It's update time and with it another wisdom filled episode in the "Lessons Learned From Dad" saga! But first the news...

We've recently returned from a 4 DAY LONG FAMILY REUNION. Neisha will say, "Isn't that awesome!" I will say, well I won't say anything because I'd get in trouble. But I survived and am still alive to write in the blog! Anyway, we're back to almost normal which is about two levels beneath insanity :)

And now, another lesson learned from dad.

Fathers are great. Never has there been a creature so willing to go through so much in order to teach a simple lesson. For example when my dad showed us kids the importance of not playing in the road.

There comes a time when every child must learn not to run out into the street. There are real dangers out there! Not the least of which was my dad attempting to teach us the danger of playing in it. Poor laundry basket. (Allow me to explain).
One day we kids were out playing in the yard and my dad walks up carrying a wicker laundry basket and says, "C'mon kids I'm going to teach you a valuable lesson." Now if you know my dad then you'll know that when he says "C'mon kids I'm going to teach you a valuable lesson" that two things are going to happen: #1, you will most likely witness something that is about to go horribly wrong and #2, it will most likely involve electricity, cars, or tools, and usually results in pain (see The Lesson Of the Crank Washer).

Today's lesson took place in 1982 and involved the Blue Goose (our family car which was a 68 Bel Air Chevy and closely resembled a tank with blue paint on it), a wicker laundry basket, and a serious amount of overkill. He began by telling us that "playing in the road was really dangerous and if a car were to hit us we could be killed." Not wanting to leave it at that he said, "Kids, it's really important that you know this so I'm going to show what would happen were you to be hit by a car." Then, taking the laundry basket he placed it in the road and said, "Kids, pretend this is you. I'll be right back." he then got in the tank and drove off down the road out of sight.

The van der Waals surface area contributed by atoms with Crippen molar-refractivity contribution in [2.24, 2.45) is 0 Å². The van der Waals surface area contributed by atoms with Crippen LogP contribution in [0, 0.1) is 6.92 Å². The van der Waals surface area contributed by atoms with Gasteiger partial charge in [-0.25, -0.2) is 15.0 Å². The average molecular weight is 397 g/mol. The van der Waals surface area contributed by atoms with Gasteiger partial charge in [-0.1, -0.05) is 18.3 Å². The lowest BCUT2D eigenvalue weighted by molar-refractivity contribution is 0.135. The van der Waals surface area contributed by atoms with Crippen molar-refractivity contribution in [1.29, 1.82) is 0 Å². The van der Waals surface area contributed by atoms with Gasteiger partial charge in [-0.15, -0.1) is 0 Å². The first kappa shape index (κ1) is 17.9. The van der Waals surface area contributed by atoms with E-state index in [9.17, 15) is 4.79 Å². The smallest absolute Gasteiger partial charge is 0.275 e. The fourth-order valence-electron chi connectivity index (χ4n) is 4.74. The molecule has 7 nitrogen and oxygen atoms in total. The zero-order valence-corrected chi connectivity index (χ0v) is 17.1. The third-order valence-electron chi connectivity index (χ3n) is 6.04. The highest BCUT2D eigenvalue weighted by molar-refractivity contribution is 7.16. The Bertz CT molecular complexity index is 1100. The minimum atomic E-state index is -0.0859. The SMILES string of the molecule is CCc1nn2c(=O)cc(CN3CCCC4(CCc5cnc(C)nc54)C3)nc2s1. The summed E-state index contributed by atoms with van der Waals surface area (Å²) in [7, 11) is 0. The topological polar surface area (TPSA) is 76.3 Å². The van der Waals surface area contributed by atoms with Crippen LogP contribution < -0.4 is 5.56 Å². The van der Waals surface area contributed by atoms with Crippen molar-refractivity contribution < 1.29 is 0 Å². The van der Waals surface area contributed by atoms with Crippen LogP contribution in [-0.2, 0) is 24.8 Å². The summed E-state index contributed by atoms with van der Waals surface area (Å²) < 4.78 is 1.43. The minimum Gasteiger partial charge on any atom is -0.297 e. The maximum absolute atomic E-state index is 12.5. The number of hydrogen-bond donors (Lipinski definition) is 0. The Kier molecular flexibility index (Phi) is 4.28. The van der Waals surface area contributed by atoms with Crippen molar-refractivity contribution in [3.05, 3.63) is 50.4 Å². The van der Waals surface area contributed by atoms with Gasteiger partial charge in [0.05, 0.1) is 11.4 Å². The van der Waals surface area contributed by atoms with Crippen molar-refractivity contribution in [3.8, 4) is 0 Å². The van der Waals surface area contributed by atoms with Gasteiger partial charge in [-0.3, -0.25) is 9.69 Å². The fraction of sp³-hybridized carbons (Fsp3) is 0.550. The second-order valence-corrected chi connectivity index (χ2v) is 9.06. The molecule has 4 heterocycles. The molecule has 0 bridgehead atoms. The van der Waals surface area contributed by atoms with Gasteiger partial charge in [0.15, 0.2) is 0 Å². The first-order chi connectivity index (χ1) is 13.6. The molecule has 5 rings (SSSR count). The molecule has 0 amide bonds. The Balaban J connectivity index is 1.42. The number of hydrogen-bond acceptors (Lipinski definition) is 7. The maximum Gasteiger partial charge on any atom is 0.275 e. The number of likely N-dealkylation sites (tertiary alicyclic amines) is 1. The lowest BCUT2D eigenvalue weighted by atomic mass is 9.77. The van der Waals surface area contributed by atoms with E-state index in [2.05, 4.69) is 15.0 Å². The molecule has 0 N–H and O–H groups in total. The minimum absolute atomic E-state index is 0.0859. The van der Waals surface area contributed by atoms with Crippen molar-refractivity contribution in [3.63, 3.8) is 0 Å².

There we stood at the side of the road wondering why we were pretending to be moms laundry basket. Odd. Then, from off in the distance we hear the unmistakable roar of a fast approaching, large engined tank that sounded a lot like the Blue Goose. We looked down the road and sure enough, dad was racing toward us with a crazed "I've always wanted to do this!" look in his eye.
"Is he going to run over mom's laundry basket?" my brother asked. The answer came about two seconds later as dad, reaching flux capacitor speed slammed into mom's wicker laundry basket with the force of a train. Words cannot describe the look of utter shock on our faces as mom's favorite, I might add, laundry basket was turned into a handful of wicker toothpicks. A minute later dad came back, rolled down the window and said "So never play in the road ok?" I think we spent the next six months hiding in the basement. In the corner. Behind the boxes of Pop Shoppe Pop. You know, I never did find out how my dad explained the whole thing to my mom. I can just imagine the conversation now:
"Hi Honey! Hey a, remember that laundry basket you used to have?"
"What do you mean 'used' to have? Yes, I still remember it. It's my nicest one. What have you done to it?"
"Who me? Well, nothing really. It was mostly the car. Do you want to go out to dinner tonight?"
"Lou, Where is my laundry basket?"
"Ah, it kind of broke. You see I was teaching the kids about road safety and I wanted to show them what would happen to them if a car actually hit them and well, I couldn't very well run one of them over so I had to find something similar."
"Are you trying to tell me that you used my NICEST laundry basket as a crash test dummy!"
The rest of that conversation would probably not have been g-rated so I'll stop there. And you know, as weird as that whole thing was we all still remember not to play in the road.

Follow up 2009: in the spirit of trying to be a good parent I told my kids about it hoping to instill in them a healthy respect for the road. Their response? "Awesome! Let's run over all the laundry baskets!" sigh.